A felucca on the Nile is clearly a tourist experience, but there’s little that makes it touristy. The boats are basically hand built and generations old, you can see the adze marks on the masts and rudder. The sail is canvas and the ropes aren’t made from twisted reeds, but otherwise it’s hard to imagine that the boats have changed in many a generation. Sailing in the morning on the flat Nile gives a view that seems incredibly unchanging and calming. The sail hangs from a single tall boom and catches the prevailing winds, which luckily run counter to the flow of the Nile. You sail past beds of papyrus reeds;past the remnants of granite quarries, still marked with the pharaoh’s cartouche to show that rocks were legally quarried; and past turbaned locals rowing out in small canoes with a fishing net on the back. Huge grey herons swoop down to feed or sit on the rocks drying their wings and there is a silence broken only by the gentle splashing of the water against the hull and the creaking of the wooden boom.
Once we were well away from our starting point, the boat owner uncovered a range of quality artefacts that could be bought for very reasonable prices. The captive nature of the market was made clear when Declan failed to move the owner on price in the slightest. He ended up buying a knife made from Camel bone at a price that was a local rip-off but didn’t dent his Christmas money. The appearance of the trinkets occasioned a discussion with our guide who confirmed what we had suspected – that most of the stuff being sold in the markets and the tourist spots is actually made in China. Give the risible prices it’s possible to bargain people down to in the markets, we couldn’t see how they could possibly have been made in the same economy.
We transferred mid-stream from our felucca to another boat with an outboard and motored up-river to a Nubian village. The Nubians’ history is closely bound up with that of Egypt. At various times the Nubians conquered much of Egypt and vice versa and for much of early Egyptian history Nubia was the core of the trading route that brought gold, gems and spices from the rest of Africa into Egypt. Nubia had a proud and often rich history. Now Nubia is under the waters of Lake Nasser and the Nubians live a far different life. As the waters rose behind the Aswan Dam, the Nubians were resettled in villages closer to Aswan. As the Nile no longer floods traditional agriculture become impossible and most Nubians either moved to the cities or took up business with feluccas. The Nubians still maintain their own language and culture but inevitably it is fading in the face of overwhelming odds.
We visited a Nubian village about 30 minutes above Aswan. It is entirely authentic in the sense that people live their normal lives there – but part of their normal lives is welcoming tourists to their village. The visit was remarkably low-key for all that. Led by a lovely old man with missing teeth and a roguish smile, we wandered through their dusty streets to the local primary school. There we received a lesson in basic Arabic. Unfortunately the kids were on holidays so we just got to inspect and sit in their empty classrooms. Even that visit certainly put our complaints about facilities back home into some stark perspective. They suffer overcrowding in much the same way we do back home, but to such a degree that they run school in two shifts – you either go in the morning or in the afternoon. And as for resources, well basically they have none to speak of.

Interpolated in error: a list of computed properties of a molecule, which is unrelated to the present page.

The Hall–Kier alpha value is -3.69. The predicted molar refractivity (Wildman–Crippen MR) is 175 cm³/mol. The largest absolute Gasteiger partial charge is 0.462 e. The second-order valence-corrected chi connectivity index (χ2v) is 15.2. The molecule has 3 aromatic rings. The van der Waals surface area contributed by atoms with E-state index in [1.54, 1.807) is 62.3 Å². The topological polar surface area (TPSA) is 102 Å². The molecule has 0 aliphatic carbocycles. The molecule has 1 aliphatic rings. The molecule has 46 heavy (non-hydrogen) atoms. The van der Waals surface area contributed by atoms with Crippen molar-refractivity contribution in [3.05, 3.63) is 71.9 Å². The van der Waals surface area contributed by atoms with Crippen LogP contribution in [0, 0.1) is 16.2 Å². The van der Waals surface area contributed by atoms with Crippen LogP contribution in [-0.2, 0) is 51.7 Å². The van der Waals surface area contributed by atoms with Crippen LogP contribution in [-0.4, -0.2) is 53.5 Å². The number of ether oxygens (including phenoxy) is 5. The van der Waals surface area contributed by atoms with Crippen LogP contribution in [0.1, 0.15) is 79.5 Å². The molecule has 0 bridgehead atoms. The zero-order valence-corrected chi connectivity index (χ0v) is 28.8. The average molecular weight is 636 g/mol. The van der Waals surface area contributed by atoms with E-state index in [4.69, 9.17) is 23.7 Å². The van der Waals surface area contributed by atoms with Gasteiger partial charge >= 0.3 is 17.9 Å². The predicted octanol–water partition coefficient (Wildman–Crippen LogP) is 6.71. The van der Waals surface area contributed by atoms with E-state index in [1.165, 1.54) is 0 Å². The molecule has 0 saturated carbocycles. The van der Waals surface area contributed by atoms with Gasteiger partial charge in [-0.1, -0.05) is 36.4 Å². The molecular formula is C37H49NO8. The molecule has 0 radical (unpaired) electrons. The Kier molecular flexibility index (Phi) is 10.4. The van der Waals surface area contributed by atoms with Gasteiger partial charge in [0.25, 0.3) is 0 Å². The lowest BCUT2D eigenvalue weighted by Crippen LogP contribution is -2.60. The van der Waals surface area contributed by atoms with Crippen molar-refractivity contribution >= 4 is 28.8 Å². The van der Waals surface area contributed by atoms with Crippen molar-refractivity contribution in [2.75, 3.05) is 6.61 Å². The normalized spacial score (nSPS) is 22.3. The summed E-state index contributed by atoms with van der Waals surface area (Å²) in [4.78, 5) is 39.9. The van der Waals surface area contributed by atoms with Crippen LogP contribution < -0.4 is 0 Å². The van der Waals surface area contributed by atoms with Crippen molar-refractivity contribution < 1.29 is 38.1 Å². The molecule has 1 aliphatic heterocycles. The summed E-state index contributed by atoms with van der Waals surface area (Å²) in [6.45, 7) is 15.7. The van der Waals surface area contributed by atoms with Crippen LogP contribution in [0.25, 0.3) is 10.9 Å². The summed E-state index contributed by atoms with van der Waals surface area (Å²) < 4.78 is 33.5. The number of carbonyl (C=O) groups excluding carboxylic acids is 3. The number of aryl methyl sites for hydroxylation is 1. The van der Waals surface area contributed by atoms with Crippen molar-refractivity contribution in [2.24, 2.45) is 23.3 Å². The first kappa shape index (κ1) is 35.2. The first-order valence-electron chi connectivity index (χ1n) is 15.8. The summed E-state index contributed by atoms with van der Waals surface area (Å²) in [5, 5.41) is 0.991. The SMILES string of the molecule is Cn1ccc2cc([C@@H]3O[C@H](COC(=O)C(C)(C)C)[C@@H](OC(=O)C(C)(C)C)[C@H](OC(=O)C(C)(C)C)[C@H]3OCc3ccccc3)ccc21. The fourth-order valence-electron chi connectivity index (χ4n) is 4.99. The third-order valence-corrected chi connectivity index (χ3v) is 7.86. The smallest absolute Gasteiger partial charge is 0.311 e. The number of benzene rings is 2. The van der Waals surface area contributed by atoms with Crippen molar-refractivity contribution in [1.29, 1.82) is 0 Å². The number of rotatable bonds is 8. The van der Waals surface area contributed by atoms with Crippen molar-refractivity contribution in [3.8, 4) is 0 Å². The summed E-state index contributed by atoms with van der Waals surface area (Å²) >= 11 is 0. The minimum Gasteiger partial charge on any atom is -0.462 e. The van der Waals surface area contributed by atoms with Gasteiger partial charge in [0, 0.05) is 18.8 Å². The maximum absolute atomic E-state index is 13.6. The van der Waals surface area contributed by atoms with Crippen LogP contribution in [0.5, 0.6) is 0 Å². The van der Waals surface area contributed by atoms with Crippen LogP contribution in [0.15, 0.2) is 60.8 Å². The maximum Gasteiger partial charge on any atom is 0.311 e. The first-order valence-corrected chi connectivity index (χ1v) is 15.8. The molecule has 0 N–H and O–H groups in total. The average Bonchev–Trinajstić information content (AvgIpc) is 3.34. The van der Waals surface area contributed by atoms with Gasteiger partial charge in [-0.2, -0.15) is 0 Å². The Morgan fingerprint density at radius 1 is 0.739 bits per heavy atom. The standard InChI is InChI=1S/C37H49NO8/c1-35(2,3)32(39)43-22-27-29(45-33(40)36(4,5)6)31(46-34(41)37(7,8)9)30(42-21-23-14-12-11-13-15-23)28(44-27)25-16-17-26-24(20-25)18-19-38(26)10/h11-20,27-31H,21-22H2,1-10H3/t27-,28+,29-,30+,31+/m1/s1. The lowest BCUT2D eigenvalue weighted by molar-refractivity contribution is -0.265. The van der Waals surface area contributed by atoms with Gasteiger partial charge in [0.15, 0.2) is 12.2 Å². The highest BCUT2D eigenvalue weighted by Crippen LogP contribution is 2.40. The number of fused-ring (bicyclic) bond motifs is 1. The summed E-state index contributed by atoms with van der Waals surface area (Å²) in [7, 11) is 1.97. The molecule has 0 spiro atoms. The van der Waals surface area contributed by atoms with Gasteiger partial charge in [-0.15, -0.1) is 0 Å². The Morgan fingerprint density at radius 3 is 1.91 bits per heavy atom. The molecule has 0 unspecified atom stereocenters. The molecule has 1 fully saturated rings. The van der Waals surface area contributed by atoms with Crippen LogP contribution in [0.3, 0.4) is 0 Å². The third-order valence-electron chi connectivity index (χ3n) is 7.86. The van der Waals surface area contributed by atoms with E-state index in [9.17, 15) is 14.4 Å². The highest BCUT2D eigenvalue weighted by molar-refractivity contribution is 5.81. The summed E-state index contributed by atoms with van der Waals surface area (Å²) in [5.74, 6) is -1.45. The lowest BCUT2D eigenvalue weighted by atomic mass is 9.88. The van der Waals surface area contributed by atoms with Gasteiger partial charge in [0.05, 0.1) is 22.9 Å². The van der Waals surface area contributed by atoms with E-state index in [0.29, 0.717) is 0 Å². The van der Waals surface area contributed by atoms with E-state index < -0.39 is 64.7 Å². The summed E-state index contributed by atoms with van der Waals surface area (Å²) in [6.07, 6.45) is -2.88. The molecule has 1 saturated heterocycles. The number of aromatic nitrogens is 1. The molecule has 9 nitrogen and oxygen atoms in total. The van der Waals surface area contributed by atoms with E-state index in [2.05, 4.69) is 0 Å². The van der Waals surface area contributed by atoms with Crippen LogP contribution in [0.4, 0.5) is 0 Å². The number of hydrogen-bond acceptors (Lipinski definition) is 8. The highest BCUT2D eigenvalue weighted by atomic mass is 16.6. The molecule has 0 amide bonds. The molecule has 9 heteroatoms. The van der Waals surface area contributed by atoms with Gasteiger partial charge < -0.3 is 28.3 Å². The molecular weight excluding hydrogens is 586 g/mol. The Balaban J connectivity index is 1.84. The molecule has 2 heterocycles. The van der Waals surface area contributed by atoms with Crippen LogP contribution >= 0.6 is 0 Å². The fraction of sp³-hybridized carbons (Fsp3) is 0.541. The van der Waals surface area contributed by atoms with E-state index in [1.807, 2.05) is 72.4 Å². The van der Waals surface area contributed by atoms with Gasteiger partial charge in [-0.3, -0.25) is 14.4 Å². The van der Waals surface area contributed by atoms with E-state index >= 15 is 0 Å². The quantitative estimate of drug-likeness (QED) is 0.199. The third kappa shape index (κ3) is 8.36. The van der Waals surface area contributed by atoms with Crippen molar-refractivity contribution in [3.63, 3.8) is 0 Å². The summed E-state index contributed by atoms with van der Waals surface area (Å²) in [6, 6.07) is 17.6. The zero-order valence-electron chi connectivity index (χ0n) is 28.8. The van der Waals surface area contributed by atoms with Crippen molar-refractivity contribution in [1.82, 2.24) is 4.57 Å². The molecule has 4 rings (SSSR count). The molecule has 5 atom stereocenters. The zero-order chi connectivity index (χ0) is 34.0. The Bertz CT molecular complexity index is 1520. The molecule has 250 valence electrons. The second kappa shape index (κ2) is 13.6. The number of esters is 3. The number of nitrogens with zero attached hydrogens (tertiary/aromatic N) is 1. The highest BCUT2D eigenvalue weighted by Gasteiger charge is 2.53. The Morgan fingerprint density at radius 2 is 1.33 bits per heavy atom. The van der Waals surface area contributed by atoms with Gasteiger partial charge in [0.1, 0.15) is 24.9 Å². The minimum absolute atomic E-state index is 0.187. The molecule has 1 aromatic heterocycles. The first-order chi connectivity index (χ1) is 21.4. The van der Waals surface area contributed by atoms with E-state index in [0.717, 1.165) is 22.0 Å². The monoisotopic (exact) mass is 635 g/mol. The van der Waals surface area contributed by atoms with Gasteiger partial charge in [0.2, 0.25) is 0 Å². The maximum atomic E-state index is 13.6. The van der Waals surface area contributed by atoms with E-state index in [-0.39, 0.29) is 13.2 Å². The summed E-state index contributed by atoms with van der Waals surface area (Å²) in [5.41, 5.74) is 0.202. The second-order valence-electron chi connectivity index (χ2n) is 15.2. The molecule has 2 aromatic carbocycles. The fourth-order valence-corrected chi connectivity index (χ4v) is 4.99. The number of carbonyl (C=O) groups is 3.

School was followed by lunch in a Nubian home. We ate traditional food sitting on the floor of their guest room. The food had been cooked by the women of the family and providing a meal to tourists is clearly an important income stream for them. There was a mix of rice, vegetable stews, some sausage and potato chips. A bit of discussion with our guide revealed that the food was more traditional Egyptian than Nubian although the bread was Nubian. It was a tasty and wholesome meal and for all that it is a tourist experience it was a home-cooked meal in someone’s house in a small village and it felt real.
We are tourists, there’s no escaping that fact. To any extent we might want to call ourselves’ travellers’ or anything less potentially pejorative than ‘tourist’ we certainly can’t make any claims while on an actual tour. But there’s nothing wrong with being a tourist – we’re always going to see major sights, we’re going to do things the locals wouldn’t and, especially in somewhere like Egypt, it’s largely trite to pretend that we’re anything other than privileged visitors. That said it’s nice to maintain the mystique. Walking through the dust, riding on the felucca and a meal in a local home – they’re real experiences. Buying mass-produced junk of China instead of mass-produced Egyptian junk, well that’s just not real.
And really real? That was the fisherman we met by chance at the end. He showed us the puffer-fish he’d just caught. He explained how he annoys it until it puffs up to full size an then stuffs it full of sand through its anus. In a couple of weeks it dries out and he removes the sand leaving the spherical shape intact. It makes, he told us, a wonderful lampshade.